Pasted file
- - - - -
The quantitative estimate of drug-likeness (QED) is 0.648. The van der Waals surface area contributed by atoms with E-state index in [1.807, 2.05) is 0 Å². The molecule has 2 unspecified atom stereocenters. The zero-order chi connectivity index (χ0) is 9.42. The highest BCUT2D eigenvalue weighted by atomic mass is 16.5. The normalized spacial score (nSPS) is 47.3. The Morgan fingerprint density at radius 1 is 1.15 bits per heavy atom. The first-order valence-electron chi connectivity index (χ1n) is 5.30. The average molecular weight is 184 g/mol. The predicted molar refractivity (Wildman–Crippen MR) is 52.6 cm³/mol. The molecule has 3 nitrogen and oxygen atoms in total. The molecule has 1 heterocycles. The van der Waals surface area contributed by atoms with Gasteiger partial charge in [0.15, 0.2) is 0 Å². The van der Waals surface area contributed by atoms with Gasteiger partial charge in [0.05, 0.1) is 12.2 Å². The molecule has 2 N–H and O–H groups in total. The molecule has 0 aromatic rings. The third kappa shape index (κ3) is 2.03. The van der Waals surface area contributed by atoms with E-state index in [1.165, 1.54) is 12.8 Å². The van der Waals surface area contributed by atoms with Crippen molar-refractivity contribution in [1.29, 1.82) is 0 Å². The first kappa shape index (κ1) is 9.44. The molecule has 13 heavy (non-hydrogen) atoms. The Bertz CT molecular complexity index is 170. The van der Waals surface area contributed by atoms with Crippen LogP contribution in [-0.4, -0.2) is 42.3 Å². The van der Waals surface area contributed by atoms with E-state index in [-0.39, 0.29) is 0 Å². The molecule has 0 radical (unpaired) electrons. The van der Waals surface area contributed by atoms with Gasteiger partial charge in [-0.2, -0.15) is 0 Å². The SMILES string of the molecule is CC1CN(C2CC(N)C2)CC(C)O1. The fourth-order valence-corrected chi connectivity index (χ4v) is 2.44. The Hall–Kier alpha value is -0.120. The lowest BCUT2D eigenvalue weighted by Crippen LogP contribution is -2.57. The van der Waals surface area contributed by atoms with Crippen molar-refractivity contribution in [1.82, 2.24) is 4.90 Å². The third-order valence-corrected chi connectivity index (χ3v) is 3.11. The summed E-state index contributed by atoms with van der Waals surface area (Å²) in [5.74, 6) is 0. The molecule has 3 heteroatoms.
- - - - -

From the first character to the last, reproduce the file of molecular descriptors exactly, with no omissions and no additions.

The quantitative estimate of drug-likeness (QED) is 0.648. The van der Waals surface area contributed by atoms with E-state index in [1.807, 2.05) is 0 Å². The molecule has 2 unspecified atom stereocenters. The zero-order chi connectivity index (χ0) is 9.42. The highest BCUT2D eigenvalue weighted by atomic mass is 16.5. The normalized spacial score (nSPS) is 47.3. The Morgan fingerprint density at radius 1 is 1.15 bits per heavy atom. The first-order valence-electron chi connectivity index (χ1n) is 5.30. The average molecular weight is 184 g/mol. The predicted molar refractivity (Wildman–Crippen MR) is 52.6 cm³/mol. The molecule has 3 nitrogen and oxygen atoms in total. The molecule has 1 heterocycles. The van der Waals surface area contributed by atoms with Gasteiger partial charge in [0.15, 0.2) is 0 Å². The van der Waals surface area contributed by atoms with Gasteiger partial charge in [0.05, 0.1) is 12.2 Å². The molecule has 2 N–H and O–H groups in total. The molecule has 0 aromatic rings. The third kappa shape index (κ3) is 2.03. The van der Waals surface area contributed by atoms with E-state index in [1.165, 1.54) is 12.8 Å². The van der Waals surface area contributed by atoms with Crippen molar-refractivity contribution in [1.29, 1.82) is 0 Å². The first kappa shape index (κ1) is 9.44. The molecule has 13 heavy (non-hydrogen) atoms. The Bertz CT molecular complexity index is 170. The van der Waals surface area contributed by atoms with Crippen LogP contribution in [-0.4, -0.2) is 42.3 Å². The van der Waals surface area contributed by atoms with E-state index in [-0.39, 0.29) is 0 Å². The molecule has 0 radical (unpaired) electrons. The van der Waals surface area contributed by atoms with Gasteiger partial charge in [-0.2, -0.15) is 0 Å². The SMILES string of the molecule is CC1CN(C2CC(N)C2)CC(C)O1. The fourth-order valence-corrected chi connectivity index (χ4v) is 2.44. The Hall–Kier alpha value is -0.120. The lowest BCUT2D eigenvalue weighted by Crippen LogP contribution is -2.57. The van der Waals surface area contributed by atoms with Crippen molar-refractivity contribution in [1.82, 2.24) is 4.90 Å². The third-order valence-corrected chi connectivity index (χ3v) is 3.11. The summed E-state index contributed by atoms with van der Waals surface area (Å²) in [5.74, 6) is 0. The molecule has 3 heteroatoms.